Venue Review: Driftwood Southern Kitchen
Nunzio Scordo had ambitious plans when he signed the lease for the former Antonio's Gourmet Market space in Lafayette Village. His restaurant would have a dedicated raw bar and an auxiliary dining room where family-style meals would be served at communal tables. Along the front of the building, he planned to install floor-to-ceiling accordion doors that could be opened to transform the main dining room into an open-air space.
Then harsh reality intruded. The raw bar fell by the wayside when the landlord decided to lease that part of the space separately. Other plans fell victim to the inevitable cost overruns of a restaurant startup.
Still, by the time Scordo opened Driftwood Southern Kitchen in March (four months later than he had hoped) the chef had managed to give the place a farmhouse-chic look to match a menu that he described as "serious food that will define regional farm to table cooking in this area."
True, many of the decor elements - rustic plank walls, chalkboard menus, a recurring motif of barnyard animals - are rapidly threatening to become as cliched as red paper lanterns and zodiac place mats in a Chinese restaurant. But banquette cushions fashioned from repurposed burlap bags are a distinctive touch, and it can't be denied that the decor sets a suitable mood for plowing into Scordo's seasonally changing menu.
Initially, that menu lived up to the chef's billing (not to mention his resume, which includes stints at James Beard Award winners Highlands Bar and Grill and Hot & Hot Fish Club in Birmingham, Alabama) with a tantalizingly diverse offering that covered the spectrum from Low Country-style boiled peanuts to roasted bone marrow. Offerings such as Fancy Hillbilly Nachos (hand-cut fries smothered in lobster gravy and cheese curds) and Pork & Beans (smoked cheeks, seasonal beans and greens, and chow chow) showed that, serious as the chef may be about his food, he doesn't lack a sense of humor. A separate section dedicated to smoked meats tempted with the likes of Heritage Farms pork shoulder, house-smoked sausage, and black pepper- and coffee-rubbed brisket.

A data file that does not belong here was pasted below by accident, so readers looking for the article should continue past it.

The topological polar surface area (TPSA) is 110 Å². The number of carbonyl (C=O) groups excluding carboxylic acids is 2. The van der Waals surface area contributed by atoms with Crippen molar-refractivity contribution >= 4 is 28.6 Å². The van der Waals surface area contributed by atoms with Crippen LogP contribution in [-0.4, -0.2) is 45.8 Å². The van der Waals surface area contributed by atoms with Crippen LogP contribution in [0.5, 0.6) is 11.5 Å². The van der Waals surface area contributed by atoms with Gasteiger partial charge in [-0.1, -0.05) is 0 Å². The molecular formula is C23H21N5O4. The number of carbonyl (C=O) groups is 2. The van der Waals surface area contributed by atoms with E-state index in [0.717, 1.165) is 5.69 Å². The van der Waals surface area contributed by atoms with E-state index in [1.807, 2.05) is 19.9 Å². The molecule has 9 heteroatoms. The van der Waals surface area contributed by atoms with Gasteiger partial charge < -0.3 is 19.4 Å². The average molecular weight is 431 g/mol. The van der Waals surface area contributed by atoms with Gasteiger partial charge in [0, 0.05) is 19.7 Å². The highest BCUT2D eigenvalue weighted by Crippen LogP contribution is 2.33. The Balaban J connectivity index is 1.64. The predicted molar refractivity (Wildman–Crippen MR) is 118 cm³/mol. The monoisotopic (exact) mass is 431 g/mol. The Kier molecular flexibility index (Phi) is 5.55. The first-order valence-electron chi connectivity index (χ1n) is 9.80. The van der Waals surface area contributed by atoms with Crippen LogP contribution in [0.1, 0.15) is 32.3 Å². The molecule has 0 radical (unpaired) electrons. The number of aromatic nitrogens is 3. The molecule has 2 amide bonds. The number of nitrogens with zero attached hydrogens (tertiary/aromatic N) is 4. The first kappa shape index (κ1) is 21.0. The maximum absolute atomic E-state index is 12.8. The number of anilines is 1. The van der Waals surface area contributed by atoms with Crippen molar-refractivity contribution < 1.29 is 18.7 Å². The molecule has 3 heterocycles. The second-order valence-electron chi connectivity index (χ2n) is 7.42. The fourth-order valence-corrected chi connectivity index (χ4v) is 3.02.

Just five months later, the offering has changed dramatically. Gone are many of the quirks that made the menu stand out from the crowd. In their place is a more mainstream offering seasoned with current trends: steak frites, banh mi, pork belly tacos - you get the idea. A handful of dishes - fried green tomatoes, hoppin' John risotto, crispy shrimp and grits - continue to uphold the "Southern" end of the Driftwood Southern Kitchen bargain. Barely.
No doubt a major stimulus for the change was customer demand. "I've had North Carolina mahi, grouper, soft shells for the fresh catch," says Scordo, "but people in North Raleigh really like coho salmon." So chances are the fish special will be coho salmon.
The thing is, it's very good coho salmon - wild-caught, per our waiter, expertly grilled and served recently over a salad of ripe local tomatoes, avocado wedges and sweet corn. Pretty much everything that comes out of Scordo's kitchen, for that matter, is very good. So good that you likely won't care to quibble about how "Southern" the menu is, or how well it caters to a jaded palate.
Jaded or not, your palate will surely wake up when it gets a taste of Joyce Farms chicken wings, juicy and crisp-skinned beneath a translucent honey-Tabasco glaze. I'd skip the heavily battered fried green tomatoes, but you won't go wrong with those lavishly filled pork belly tacos. Or made-to-order guacamole, which is available in three variations (better yet, a sampler of all three). I confess the critic in me ordered the lobster, goat cheese and chipotle guacamole as a sort of challenge, thinking there was no way this combination could work. I stand corrected.
The list of smoked fare has been abridged and folded into the entree list. Beef brisket and pulled pork are both more than respectable, though the pork - a sort of hybrid of Carolina and Midwestern styles - isn't likely to make many converts among the natives. Without question, it's the St. Louis ribs - meaty and smoky with a tangy-sweet glaze - that steal the show. Could it be the chef's Cleveland, Ohio, roots showing through?
Maybe, but Scordo's Southern cooking chops are abundantly evident in his excellent fried-shrimp riff on shrimp and grits with a rich tomato beurre blanc. And his chicken-fried chicken, featuring a boneless breast, exquisitely moist beneath a textbook batter. You can get it smothered in classic sausage gravy, or, for the next few weeks, "summer style": drizzled with truffle honey and served (on a board rather than a plate, as are a number of other dishes) by a salad of ripe watermelon garnished with chiffonade mint. Carpe diem, I say. The sausage gravy can wait.
The dessert offering tempts with the likes of Mexican chocolate s'mores tart and chocolate pecan pie. But if I can offer just one word to the wise: beignets. OK, they're listed as "New Orleans style donuts" on the menu. Call them what you like, just get them.
In a business where flexibility in the face of things that are beyond a chef's control is a key to survival, Nunzio Scordio has faced more challenges than most. That he has adapted while remaining true to the one essential thing that he can control - the quality of his food - is to his credit. And who knows? Maybe one day he'll be able to expand and put in that raw bar after all.